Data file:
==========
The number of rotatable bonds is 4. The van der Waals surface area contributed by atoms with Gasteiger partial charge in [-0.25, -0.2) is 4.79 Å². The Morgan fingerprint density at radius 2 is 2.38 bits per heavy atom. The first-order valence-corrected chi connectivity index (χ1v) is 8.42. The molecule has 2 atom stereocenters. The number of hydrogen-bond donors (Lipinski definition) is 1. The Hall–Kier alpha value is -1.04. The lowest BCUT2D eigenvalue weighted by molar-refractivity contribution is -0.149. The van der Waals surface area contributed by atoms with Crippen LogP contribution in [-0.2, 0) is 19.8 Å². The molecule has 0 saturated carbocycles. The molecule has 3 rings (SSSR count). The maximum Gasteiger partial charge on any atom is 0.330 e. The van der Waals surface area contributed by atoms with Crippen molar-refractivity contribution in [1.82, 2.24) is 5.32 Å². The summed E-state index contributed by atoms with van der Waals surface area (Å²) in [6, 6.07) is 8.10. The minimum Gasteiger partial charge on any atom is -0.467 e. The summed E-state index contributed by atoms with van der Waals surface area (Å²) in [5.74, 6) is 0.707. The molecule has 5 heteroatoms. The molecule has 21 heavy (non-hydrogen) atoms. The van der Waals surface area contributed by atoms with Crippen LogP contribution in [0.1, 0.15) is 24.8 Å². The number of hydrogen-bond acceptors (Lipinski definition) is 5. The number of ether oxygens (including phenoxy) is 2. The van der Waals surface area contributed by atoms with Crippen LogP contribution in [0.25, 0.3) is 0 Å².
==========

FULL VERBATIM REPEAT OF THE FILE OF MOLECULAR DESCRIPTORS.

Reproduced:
The number of rotatable bonds is 4. The van der Waals surface area contributed by atoms with Gasteiger partial charge in [-0.25, -0.2) is 4.79 Å². The Morgan fingerprint density at radius 2 is 2.38 bits per heavy atom. The first-order valence-corrected chi connectivity index (χ1v) is 8.42. The molecule has 2 atom stereocenters. The number of hydrogen-bond donors (Lipinski definition) is 1. The Hall–Kier alpha value is -1.04. The lowest BCUT2D eigenvalue weighted by molar-refractivity contribution is -0.149. The van der Waals surface area contributed by atoms with Crippen LogP contribution in [-0.2, 0) is 19.8 Å². The molecule has 0 saturated carbocycles. The molecule has 3 rings (SSSR count). The maximum Gasteiger partial charge on any atom is 0.330 e. The van der Waals surface area contributed by atoms with Crippen molar-refractivity contribution in [1.82, 2.24) is 5.32 Å². The summed E-state index contributed by atoms with van der Waals surface area (Å²) in [6, 6.07) is 8.10. The minimum Gasteiger partial charge on any atom is -0.467 e. The summed E-state index contributed by atoms with van der Waals surface area (Å²) in [5.74, 6) is 0.707. The molecule has 5 heteroatoms. The molecule has 21 heavy (non-hydrogen) atoms. The van der Waals surface area contributed by atoms with Crippen LogP contribution in [0.1, 0.15) is 24.8 Å². The number of hydrogen-bond acceptors (Lipinski definition) is 5. The number of ether oxygens (including phenoxy) is 2. The van der Waals surface area contributed by atoms with Crippen LogP contribution in [0.25, 0.3) is 0 Å².